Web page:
Spaniels splash into Nelson Lake

This fall, Minnkota once again played host to the water portion of National Cocker Spaniel Championship.


Emily Windjue


December 20, 2022

An early morning chill on Nov. 7 didn’t dampen the spirits of eager pups waiting to show off their water retrieval skills. The warm waters of Nelson Lake were the perfect remedy for the foggy fall day.

For the second time, Minnkota’s Milton R. Young Station and the adjacent Nelson Lake recreation area had the opportunity to host the water series event for the 2022 National Amateur Cocker Championship (NACC) – a competition that started with 52 cocker spaniels, before being narrowed to the top 15 ready to jump right in.

The average water temperature of Nelson Lake is around 60 degrees Fahrenheit and can be enjoyed year-round by anglers, boaters and other outdoor enthusiasts. (Minnkota/Michael Hoeft)

Jon Hunke, chair of the event, has been working with the American Kennel Club (AKC), who sponsored the NACC, for close to 20 years. The AKC had used Nelson Lake for the water series event during the Amateur Cocker Field Open Championship in 2020. So when it came time again to find the perfect location for this year’s water event at the national championship, Minnkota was Hunke’s first call.

“It’s the partnership with the community that made us choose Nelson Lake,” explained Hunke. “Looking around at locations, I knew that cooperatives are part of their communities, so I reached out and we made it happen.”

Hunke explained the water portion of the competition helps demonstrate the skills of an all-around good hunting dog. The dogs must remain steady until they are given a command by their handlers. Once the gun fires, the dog waits for its cue to jump into the water to retrieve the bird.

Owners pose with their pups after a successful plunge into the water. (Minnkota/Michael Hoeft)

One major obstacle Hunke has encountered when hosting this early November event in North Dakota is finding an open body of water that has not frozen over. Luckily, Minnkota has just the place to help. Nelson Lake was built to provide cooling water for the Young Station. The water is tested, processed and returned into the lake at well-above freezing temperatures so the lake rarely freezes over in the winter, making it a perfect year-round recreational area. In addition to winter water sports, the lake also boasts premier bass fishing.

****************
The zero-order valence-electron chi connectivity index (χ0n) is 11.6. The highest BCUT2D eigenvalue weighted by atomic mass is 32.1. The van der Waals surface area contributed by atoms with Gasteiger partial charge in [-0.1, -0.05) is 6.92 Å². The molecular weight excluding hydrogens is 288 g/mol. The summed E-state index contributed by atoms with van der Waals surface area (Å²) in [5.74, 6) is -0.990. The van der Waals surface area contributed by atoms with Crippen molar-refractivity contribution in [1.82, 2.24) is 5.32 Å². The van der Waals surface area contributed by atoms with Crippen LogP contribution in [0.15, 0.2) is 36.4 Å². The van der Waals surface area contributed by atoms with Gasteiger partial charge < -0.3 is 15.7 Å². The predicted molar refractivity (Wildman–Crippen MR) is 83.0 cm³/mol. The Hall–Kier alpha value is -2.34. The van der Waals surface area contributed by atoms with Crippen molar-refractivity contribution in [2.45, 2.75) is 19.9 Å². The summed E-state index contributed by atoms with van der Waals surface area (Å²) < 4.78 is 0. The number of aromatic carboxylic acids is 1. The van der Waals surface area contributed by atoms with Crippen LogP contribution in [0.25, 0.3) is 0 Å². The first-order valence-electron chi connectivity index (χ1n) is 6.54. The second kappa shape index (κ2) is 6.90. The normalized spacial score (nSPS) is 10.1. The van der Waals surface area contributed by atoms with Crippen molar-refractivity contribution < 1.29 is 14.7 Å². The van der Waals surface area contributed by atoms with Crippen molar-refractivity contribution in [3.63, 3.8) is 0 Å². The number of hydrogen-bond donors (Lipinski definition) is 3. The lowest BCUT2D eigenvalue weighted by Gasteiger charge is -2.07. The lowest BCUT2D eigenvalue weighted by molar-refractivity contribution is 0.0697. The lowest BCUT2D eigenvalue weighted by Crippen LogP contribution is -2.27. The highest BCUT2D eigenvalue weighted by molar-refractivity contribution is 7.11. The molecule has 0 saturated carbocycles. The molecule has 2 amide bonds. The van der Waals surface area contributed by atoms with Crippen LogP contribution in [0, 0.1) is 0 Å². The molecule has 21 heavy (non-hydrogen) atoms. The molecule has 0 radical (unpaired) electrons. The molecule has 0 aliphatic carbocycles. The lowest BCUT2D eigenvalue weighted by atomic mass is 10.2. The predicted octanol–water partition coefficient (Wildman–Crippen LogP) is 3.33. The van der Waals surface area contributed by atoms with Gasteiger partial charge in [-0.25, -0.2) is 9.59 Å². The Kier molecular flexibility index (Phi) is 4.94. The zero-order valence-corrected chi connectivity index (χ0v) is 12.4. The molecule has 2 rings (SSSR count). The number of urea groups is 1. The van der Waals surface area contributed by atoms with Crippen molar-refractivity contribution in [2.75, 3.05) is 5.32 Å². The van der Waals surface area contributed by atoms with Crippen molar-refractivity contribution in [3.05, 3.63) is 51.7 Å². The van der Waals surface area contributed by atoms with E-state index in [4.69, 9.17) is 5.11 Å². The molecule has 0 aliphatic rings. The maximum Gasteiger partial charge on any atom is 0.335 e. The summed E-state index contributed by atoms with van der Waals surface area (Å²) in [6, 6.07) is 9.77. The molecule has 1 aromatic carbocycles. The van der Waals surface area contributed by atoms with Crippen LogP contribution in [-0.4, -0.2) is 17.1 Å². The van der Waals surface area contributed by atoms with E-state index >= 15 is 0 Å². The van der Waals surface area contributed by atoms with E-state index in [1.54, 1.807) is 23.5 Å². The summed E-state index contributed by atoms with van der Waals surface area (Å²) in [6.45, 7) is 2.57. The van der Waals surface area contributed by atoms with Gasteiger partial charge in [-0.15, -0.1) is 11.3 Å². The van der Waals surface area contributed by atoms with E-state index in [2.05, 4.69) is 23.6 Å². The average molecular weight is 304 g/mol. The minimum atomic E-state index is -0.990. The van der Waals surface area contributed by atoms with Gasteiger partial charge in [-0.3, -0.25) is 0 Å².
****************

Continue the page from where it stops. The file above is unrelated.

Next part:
“The Young Station’s dedication to environmental excellence and stewardship allows us to give back to our community,” said Scott Hopfauf, Minnkota’s plant environmental superintendent. “It is very satisfying to see Nelson Lake used for various purposes outside Minnkota.”

Cheers can be heard for every dog as they make their jump into the water to retrieve their bird. (Minnkota/Michael Hoeft)
Jumping in paws first

The NACC brings handlers and pups from across the United States to compete in rural North Dakota. From Seattle to Colorado, 20 states were represented at the start of the competition. Walt Leytham and his pup Jesse came from Virginia for their chance at

a second national title.

“Two years ago, I was at the Nationals and she [Jesse] just had one great run after another. During the fifth series, everything complicated that happened to her, she just handled it,” said Leytham. “It was a very special experience to win the nationals.”

Back in the 1990s, John Bishop began training and competing with dogs because of his love of bird hunting. Bishop mentioned that while the genetics of a dog play a significant part in the overall temperament, developing a strong bond with a dog is what creates a winning team.

The competition is designed to test a dog’s overall hunting ability over the course of five events. (Minnkota/Michael Hoeft)

“I have won some big trials with this particular dog who is 10 years old. She’s going deaf, but she is a sweet, powerful dog that’s still going at it,” said Bishop about his dog Kona.

Jesse and Kona were both successful during the water series and advanced into the fifth and final series of the NACC. Watching their dogs skip like rocks to snatch their birds from the lake, several handlers were thankful for the warm water this time of year.

“These dogs are good dogs, but they are not ice breaking dogs, so it’s good to have this resource, no doubt,” said Bishop.


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